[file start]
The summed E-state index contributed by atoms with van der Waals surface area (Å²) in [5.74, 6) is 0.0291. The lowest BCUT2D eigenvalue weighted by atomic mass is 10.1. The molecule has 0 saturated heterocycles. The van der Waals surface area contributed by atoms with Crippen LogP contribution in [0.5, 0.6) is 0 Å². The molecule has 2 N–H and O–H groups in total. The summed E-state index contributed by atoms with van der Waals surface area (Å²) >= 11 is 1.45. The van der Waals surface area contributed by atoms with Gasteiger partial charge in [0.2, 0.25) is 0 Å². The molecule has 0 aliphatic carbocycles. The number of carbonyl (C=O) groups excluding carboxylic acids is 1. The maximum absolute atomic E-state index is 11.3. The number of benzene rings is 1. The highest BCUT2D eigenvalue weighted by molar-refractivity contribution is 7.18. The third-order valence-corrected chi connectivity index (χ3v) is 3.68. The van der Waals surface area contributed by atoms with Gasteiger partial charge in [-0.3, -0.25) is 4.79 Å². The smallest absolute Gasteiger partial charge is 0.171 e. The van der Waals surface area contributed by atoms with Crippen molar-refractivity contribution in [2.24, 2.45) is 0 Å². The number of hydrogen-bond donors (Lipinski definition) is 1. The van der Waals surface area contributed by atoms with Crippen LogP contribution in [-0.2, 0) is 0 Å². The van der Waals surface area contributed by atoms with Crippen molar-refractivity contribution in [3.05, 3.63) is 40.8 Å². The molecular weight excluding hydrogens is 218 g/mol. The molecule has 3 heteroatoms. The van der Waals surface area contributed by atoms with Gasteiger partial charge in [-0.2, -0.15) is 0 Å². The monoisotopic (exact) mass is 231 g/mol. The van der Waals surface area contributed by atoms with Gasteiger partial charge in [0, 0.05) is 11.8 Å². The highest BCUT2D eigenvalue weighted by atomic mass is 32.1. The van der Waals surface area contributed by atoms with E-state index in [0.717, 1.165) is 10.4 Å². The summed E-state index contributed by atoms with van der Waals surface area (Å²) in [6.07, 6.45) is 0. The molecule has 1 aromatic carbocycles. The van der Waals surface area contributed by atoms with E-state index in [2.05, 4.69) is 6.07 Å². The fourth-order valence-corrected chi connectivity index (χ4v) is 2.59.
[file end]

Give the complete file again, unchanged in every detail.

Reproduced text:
The summed E-state index contributed by atoms with van der Waals surface area (Å²) in [5.74, 6) is 0.0291. The lowest BCUT2D eigenvalue weighted by atomic mass is 10.1. The molecule has 0 saturated heterocycles. The van der Waals surface area contributed by atoms with Crippen LogP contribution in [0.5, 0.6) is 0 Å². The molecule has 2 N–H and O–H groups in total. The summed E-state index contributed by atoms with van der Waals surface area (Å²) >= 11 is 1.45. The van der Waals surface area contributed by atoms with Gasteiger partial charge in [0.2, 0.25) is 0 Å². The molecule has 0 aliphatic carbocycles. The number of carbonyl (C=O) groups excluding carboxylic acids is 1. The maximum absolute atomic E-state index is 11.3. The number of benzene rings is 1. The highest BCUT2D eigenvalue weighted by molar-refractivity contribution is 7.18. The third-order valence-corrected chi connectivity index (χ3v) is 3.68. The van der Waals surface area contributed by atoms with Gasteiger partial charge in [-0.3, -0.25) is 4.79 Å². The smallest absolute Gasteiger partial charge is 0.171 e. The van der Waals surface area contributed by atoms with Crippen molar-refractivity contribution in [2.24, 2.45) is 0 Å². The number of hydrogen-bond donors (Lipinski definition) is 1. The van der Waals surface area contributed by atoms with Crippen LogP contribution in [-0.2, 0) is 0 Å². The van der Waals surface area contributed by atoms with Crippen molar-refractivity contribution in [3.05, 3.63) is 40.8 Å². The molecular weight excluding hydrogens is 218 g/mol. The molecule has 3 heteroatoms. The van der Waals surface area contributed by atoms with Gasteiger partial charge in [-0.2, -0.15) is 0 Å². The monoisotopic (exact) mass is 231 g/mol. The van der Waals surface area contributed by atoms with Gasteiger partial charge in [0, 0.05) is 11.8 Å². The highest BCUT2D eigenvalue weighted by atomic mass is 32.1. The van der Waals surface area contributed by atoms with E-state index in [0.717, 1.165) is 10.4 Å². The summed E-state index contributed by atoms with van der Waals surface area (Å²) in [6.07, 6.45) is 0. The molecule has 1 aromatic carbocycles. The van der Waals surface area contributed by atoms with E-state index in [2.05, 4.69) is 6.07 Å². The fourth-order valence-corrected chi connectivity index (χ4v) is 2.59.